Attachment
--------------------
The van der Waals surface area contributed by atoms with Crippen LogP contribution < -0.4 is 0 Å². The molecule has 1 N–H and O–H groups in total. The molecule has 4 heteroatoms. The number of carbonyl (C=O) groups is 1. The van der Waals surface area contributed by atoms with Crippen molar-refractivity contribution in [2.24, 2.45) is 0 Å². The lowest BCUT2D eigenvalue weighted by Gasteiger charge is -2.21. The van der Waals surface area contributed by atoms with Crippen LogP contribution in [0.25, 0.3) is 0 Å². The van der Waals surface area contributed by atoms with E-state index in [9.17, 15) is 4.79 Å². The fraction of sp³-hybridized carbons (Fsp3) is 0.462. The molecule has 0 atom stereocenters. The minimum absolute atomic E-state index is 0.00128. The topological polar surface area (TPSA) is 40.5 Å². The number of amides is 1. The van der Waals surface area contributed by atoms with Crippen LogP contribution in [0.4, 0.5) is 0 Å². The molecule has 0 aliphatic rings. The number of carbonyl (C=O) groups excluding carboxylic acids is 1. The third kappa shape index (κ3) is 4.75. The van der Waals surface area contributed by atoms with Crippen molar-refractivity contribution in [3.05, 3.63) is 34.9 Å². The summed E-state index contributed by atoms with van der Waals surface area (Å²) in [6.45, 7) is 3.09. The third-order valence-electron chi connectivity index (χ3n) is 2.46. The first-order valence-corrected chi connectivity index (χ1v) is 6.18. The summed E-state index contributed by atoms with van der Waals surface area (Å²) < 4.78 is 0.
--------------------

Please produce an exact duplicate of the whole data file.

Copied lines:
The van der Waals surface area contributed by atoms with Crippen LogP contribution < -0.4 is 0 Å². The molecule has 1 N–H and O–H groups in total. The molecule has 4 heteroatoms. The number of carbonyl (C=O) groups is 1. The van der Waals surface area contributed by atoms with Crippen molar-refractivity contribution in [2.24, 2.45) is 0 Å². The lowest BCUT2D eigenvalue weighted by Gasteiger charge is -2.21. The van der Waals surface area contributed by atoms with Crippen LogP contribution in [0.25, 0.3) is 0 Å². The van der Waals surface area contributed by atoms with E-state index in [9.17, 15) is 4.79 Å². The fraction of sp³-hybridized carbons (Fsp3) is 0.462. The molecule has 0 atom stereocenters. The minimum absolute atomic E-state index is 0.00128. The topological polar surface area (TPSA) is 40.5 Å². The number of amides is 1. The van der Waals surface area contributed by atoms with Crippen LogP contribution in [0.4, 0.5) is 0 Å². The molecule has 0 aliphatic rings. The number of carbonyl (C=O) groups excluding carboxylic acids is 1. The third kappa shape index (κ3) is 4.75. The van der Waals surface area contributed by atoms with Crippen molar-refractivity contribution in [3.05, 3.63) is 34.9 Å². The summed E-state index contributed by atoms with van der Waals surface area (Å²) in [6.45, 7) is 3.09. The third-order valence-electron chi connectivity index (χ3n) is 2.46. The first-order valence-corrected chi connectivity index (χ1v) is 6.18. The summed E-state index contributed by atoms with van der Waals surface area (Å²) < 4.78 is 0.